When you add up everything that happens in Sleep No More, there's over 14 hours of material, but each guest only gets about a two-and-a-half hours' worth of experience. Before the experience begins, guests are advised not to 'cling to each other,' and John and I got separated about as early on as you possibly could...

Here follows spoilers, of a sort. )

That's enough for highlights, I think, but man, I'm still remembering all the little things I saw and felt and experienced while I was there. I would definitely go again - so long as the run keeps getting extended into infinity, the way it has been all year.
moreinsanerer: (universe closed)
I don't know that this dream necessarily meant anything (it might, it might not, who knows), but it certainly left a mark.

Doors that are not meant to be opened, places that are not meant to be explored. )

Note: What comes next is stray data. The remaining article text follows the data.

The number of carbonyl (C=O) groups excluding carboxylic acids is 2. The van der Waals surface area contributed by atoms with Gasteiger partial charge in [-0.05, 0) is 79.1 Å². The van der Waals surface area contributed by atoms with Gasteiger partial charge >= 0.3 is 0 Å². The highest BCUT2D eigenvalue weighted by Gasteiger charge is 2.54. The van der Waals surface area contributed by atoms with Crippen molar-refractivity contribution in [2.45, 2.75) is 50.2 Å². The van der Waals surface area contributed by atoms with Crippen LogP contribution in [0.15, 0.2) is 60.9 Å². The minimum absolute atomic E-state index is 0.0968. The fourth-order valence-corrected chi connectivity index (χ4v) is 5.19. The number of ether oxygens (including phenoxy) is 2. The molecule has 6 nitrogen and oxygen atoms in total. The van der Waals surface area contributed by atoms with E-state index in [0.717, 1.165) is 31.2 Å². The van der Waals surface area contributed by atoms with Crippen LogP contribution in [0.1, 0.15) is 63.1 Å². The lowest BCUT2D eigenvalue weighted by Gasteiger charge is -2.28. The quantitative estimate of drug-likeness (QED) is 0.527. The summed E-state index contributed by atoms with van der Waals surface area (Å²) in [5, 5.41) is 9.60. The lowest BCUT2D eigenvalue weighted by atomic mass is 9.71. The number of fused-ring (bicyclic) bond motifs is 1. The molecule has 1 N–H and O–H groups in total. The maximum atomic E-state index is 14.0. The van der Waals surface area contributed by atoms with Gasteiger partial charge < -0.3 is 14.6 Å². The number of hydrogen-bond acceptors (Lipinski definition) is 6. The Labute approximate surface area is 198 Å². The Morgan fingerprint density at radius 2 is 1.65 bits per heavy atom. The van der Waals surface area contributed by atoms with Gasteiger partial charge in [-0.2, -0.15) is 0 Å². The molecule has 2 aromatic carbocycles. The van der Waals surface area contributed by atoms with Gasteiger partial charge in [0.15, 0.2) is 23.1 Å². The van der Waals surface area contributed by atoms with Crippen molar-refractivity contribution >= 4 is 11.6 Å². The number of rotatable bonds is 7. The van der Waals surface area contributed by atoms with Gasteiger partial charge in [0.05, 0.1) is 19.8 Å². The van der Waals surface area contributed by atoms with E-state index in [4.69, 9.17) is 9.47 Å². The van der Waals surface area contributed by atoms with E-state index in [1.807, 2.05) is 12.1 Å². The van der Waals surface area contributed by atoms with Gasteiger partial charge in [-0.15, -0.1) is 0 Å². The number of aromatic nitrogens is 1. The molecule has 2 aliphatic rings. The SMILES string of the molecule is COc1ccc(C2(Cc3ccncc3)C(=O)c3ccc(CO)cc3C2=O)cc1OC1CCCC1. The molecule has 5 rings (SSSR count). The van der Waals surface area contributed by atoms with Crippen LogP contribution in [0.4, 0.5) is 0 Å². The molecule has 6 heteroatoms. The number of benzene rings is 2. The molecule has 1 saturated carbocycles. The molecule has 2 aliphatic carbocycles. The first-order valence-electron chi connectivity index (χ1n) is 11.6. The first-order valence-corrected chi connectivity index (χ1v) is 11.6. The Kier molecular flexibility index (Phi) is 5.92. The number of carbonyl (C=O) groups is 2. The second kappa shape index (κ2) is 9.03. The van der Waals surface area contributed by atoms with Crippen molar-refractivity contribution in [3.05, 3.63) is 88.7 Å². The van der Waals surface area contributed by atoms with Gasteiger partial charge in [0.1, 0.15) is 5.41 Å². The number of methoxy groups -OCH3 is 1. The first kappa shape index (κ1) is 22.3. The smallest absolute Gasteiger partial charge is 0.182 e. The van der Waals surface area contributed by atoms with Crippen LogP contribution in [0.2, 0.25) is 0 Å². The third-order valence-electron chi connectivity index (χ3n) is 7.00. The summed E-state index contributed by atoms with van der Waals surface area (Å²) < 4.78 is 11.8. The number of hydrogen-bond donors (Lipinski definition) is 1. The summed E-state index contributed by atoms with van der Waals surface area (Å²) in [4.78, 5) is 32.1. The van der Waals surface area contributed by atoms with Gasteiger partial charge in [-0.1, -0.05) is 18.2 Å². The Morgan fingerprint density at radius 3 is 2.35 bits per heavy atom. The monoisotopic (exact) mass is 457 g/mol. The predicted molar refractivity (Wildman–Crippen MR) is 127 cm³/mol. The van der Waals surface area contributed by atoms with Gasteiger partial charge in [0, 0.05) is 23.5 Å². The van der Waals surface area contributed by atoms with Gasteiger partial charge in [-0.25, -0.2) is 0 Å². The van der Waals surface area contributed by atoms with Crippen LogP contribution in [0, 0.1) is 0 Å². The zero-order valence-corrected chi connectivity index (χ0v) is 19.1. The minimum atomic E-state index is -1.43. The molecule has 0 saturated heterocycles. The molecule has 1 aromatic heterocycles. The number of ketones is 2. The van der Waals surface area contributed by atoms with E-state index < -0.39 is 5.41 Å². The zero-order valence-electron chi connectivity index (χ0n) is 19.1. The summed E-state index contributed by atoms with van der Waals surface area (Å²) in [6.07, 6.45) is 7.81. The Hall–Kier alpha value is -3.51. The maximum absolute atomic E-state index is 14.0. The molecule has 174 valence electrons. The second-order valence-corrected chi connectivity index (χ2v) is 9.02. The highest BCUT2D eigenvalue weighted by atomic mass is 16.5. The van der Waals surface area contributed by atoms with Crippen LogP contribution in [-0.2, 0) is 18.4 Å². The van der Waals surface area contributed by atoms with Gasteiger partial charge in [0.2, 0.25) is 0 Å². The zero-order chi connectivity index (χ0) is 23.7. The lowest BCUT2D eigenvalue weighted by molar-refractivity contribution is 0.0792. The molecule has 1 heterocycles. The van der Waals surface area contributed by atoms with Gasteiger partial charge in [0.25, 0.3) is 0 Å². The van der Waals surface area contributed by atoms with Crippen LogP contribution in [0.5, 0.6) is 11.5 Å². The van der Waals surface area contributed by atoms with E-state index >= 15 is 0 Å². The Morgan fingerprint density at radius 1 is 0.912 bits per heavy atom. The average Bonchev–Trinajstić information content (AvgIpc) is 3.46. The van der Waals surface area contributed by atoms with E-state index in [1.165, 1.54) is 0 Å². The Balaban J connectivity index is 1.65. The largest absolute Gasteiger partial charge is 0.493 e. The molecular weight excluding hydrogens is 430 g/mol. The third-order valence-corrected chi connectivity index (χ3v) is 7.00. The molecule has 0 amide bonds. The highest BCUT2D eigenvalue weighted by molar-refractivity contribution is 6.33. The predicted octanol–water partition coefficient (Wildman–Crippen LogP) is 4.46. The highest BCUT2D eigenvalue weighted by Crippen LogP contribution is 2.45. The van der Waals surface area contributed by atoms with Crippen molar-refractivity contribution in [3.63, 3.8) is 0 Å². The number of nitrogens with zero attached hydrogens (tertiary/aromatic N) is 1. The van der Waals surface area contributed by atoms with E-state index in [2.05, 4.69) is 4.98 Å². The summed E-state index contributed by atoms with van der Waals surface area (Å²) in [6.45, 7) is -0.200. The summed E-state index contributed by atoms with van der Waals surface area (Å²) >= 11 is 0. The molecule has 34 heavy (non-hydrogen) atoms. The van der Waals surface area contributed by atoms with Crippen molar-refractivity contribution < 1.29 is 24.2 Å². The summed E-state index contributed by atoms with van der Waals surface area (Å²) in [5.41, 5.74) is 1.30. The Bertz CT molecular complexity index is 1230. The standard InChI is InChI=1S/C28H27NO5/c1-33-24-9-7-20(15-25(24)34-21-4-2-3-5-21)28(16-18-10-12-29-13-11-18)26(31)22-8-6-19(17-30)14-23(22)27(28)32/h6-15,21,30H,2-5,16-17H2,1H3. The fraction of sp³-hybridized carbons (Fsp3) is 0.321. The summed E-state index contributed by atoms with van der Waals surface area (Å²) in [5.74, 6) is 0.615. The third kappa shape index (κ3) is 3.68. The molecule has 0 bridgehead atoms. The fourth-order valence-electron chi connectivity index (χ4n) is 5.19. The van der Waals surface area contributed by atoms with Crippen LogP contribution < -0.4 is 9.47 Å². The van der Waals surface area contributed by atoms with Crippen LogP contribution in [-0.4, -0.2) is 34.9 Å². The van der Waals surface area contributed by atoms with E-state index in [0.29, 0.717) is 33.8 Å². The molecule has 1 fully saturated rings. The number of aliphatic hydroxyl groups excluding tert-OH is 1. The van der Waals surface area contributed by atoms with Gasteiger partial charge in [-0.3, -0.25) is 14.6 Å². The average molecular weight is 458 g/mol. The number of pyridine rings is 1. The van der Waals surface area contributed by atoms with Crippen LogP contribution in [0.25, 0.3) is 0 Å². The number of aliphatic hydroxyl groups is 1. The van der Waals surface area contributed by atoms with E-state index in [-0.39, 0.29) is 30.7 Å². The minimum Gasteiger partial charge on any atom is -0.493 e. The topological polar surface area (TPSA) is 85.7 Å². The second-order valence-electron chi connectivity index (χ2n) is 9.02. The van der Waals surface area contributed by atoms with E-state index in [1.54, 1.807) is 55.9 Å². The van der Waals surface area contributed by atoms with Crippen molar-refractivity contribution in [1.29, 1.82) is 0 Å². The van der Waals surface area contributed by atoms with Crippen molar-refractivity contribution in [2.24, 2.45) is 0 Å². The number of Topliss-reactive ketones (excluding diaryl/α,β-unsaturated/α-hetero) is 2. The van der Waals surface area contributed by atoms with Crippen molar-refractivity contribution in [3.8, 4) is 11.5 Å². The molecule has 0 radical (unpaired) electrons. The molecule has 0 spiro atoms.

moreinsanerer: (far-flung hopes)
(Note: This is a cross-post from my more public Wordpress blog.)

"You have a very active imagination."

That's what my dad said to me. We were sitting in the car (where we have most of our important conversations these days) on a rainy day, talking about my genderqueerness, and what my dad saw as the reasons I started identifying that way.

He was referring to the fact that I never grew out of playing pretend, and even as a child I took it very seriously. I put on a costume and I would become that costume. I would allow my outward appearance to transform my behavior. According to my father, my active imagination had led me to choose genderqueer as an identity I had wanted to put on. He wasn't saying there was no internal basis, but he was using my imagination as an excuse. In essence, he was saying that what I thought of as my Real Self wasn't 'really' real.

Read more... )
moreinsanerer: (universe closed)
Went and registered this journal on a whim. I haven't touched my personal Livejournal for anything like a real update since May. No big deal, I was just drifting away from it. Communicating through other avenues, Facebook or texting or Plurk or (gasp) actual real-life interaction. Trying other forms of blogging as well. Plus taking part in LJRP, which made logging into the RL journal seem like a chore.

But here I am now. I'll give it a go and see how long it lasts. Most of my entries will be locked, but I'm likely to leave one open here and there (mostly the fandom-based stuff).

See you next time!